Zondo asks Constitutional Court to jail Zuma for two years for continued defiance

The Zondo commission has asked the Constitutional Court for an urgent order declaring former president Jacob Zuma in contempt of court and sentencing him to two years in prison for defying summonses served to testify before the inquiry into state capture.

The application was filed with the apex court on Monday after Zuma defied the third summons in a row from the commission, the last one to appear before it from Monday to Friday last week.

In a supporting affidavit, the secretary of the commission, Itumeleng Mosala, says Zuma “intentionally” defied the summons, which was made an order of the court in a ruling handed down on January 28.

This speaks to the requirement in law and legal precedent for defiance of a court order to be mala fides before it can lead to finding a person guilty of contempt, which is a criminal offence.

Mosala cited both the minister and national commissioner of police as respondents in the matter, following Zuma, for they are required to give effect to his arrest.


He said the commission was bringing the application before the court at “the earliest opportunity” after Friday last week, the last day to which the five-day summons applied. Zuma signalled on Monday last week that he would defy the court and the commission and launched an extraordinary attack on both the judiciary and the commission, in which he personally impugned Deputy Chief Justice Raymond Zondo.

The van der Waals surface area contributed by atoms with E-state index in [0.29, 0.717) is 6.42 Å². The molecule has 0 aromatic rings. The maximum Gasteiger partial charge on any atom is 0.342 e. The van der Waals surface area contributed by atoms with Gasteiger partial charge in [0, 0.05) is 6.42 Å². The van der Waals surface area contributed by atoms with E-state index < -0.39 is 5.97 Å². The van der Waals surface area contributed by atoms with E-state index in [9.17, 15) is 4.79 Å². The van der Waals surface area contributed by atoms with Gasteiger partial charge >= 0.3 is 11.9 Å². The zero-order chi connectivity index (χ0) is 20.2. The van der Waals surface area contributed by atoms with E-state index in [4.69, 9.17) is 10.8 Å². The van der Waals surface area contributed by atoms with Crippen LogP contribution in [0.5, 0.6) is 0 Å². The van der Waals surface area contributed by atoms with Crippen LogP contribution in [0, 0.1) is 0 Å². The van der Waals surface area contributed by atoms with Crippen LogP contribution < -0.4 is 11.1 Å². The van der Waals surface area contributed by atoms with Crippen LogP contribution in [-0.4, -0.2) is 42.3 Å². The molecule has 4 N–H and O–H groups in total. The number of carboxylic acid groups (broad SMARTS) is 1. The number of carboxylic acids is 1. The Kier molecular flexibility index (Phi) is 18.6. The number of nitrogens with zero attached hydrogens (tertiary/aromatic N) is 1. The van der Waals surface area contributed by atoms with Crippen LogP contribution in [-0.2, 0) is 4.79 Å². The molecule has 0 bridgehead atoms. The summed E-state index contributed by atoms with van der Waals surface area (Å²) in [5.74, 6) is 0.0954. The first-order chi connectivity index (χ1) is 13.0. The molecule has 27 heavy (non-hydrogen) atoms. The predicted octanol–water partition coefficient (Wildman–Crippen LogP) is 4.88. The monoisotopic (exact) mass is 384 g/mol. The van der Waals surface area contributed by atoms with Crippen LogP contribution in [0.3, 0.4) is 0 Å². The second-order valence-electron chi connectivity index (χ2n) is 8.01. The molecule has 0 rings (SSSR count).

“Mr Zuma did not attend at all during the whole week. This application is brought immediately after the last day of the contempt of court, being February 19,” he stressed.

The 209-page court application then proceeds to deal with the former president’s ongoing attacks on the integrity of the bench, and cites these as a further reason for urgently finding him in contempt.

There was no guarantee that Zuma would cease his attacks on the judiciary and the rule of law, and it carried the risk that he would inspire others to adopt a similar stance, Mosala submitted. This carried “the grave risk” that the rule of law would be fundamentally weakened. 

“The seriousness of the threat that Mr Zuma’s conduct poses to public trust in, and respect for, the authority of the courts and the rule of law requires this court to intervene and assert its authority without delay,” the application read. 

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